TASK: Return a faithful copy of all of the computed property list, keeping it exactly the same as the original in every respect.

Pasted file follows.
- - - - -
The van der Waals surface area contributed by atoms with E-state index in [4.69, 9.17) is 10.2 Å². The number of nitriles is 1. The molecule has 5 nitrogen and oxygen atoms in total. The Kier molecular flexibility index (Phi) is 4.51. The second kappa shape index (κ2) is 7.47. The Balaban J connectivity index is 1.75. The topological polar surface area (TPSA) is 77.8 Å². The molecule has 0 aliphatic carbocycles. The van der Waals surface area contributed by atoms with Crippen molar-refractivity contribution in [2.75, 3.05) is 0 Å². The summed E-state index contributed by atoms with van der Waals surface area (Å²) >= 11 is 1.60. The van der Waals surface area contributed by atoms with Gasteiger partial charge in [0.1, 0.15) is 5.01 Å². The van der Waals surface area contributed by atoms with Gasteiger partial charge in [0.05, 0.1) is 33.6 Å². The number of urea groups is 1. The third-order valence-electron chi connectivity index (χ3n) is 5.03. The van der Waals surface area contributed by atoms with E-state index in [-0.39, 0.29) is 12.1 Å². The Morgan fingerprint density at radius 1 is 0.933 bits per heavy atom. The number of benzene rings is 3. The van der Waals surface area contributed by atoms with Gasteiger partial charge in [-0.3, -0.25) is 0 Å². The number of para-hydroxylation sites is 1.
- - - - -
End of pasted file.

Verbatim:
The van der Waals surface area contributed by atoms with E-state index in [4.69, 9.17) is 10.2 Å². The number of nitriles is 1. The molecule has 5 nitrogen and oxygen atoms in total. The Kier molecular flexibility index (Phi) is 4.51. The second kappa shape index (κ2) is 7.47. The Balaban J connectivity index is 1.75. The topological polar surface area (TPSA) is 77.8 Å². The molecule has 0 aliphatic carbocycles. The van der Waals surface area contributed by atoms with Crippen molar-refractivity contribution in [2.75, 3.05) is 0 Å². The summed E-state index contributed by atoms with van der Waals surface area (Å²) >= 11 is 1.60. The van der Waals surface area contributed by atoms with Gasteiger partial charge in [0.1, 0.15) is 5.01 Å². The van der Waals surface area contributed by atoms with Gasteiger partial charge in [0.05, 0.1) is 33.6 Å². The number of urea groups is 1. The third-order valence-electron chi connectivity index (χ3n) is 5.03. The van der Waals surface area contributed by atoms with E-state index in [-0.39, 0.29) is 12.1 Å². The Morgan fingerprint density at radius 1 is 0.933 bits per heavy atom. The number of benzene rings is 3. The van der Waals surface area contributed by atoms with Gasteiger partial charge in [-0.3, -0.25) is 0 Å². The number of para-hydroxylation sites is 1.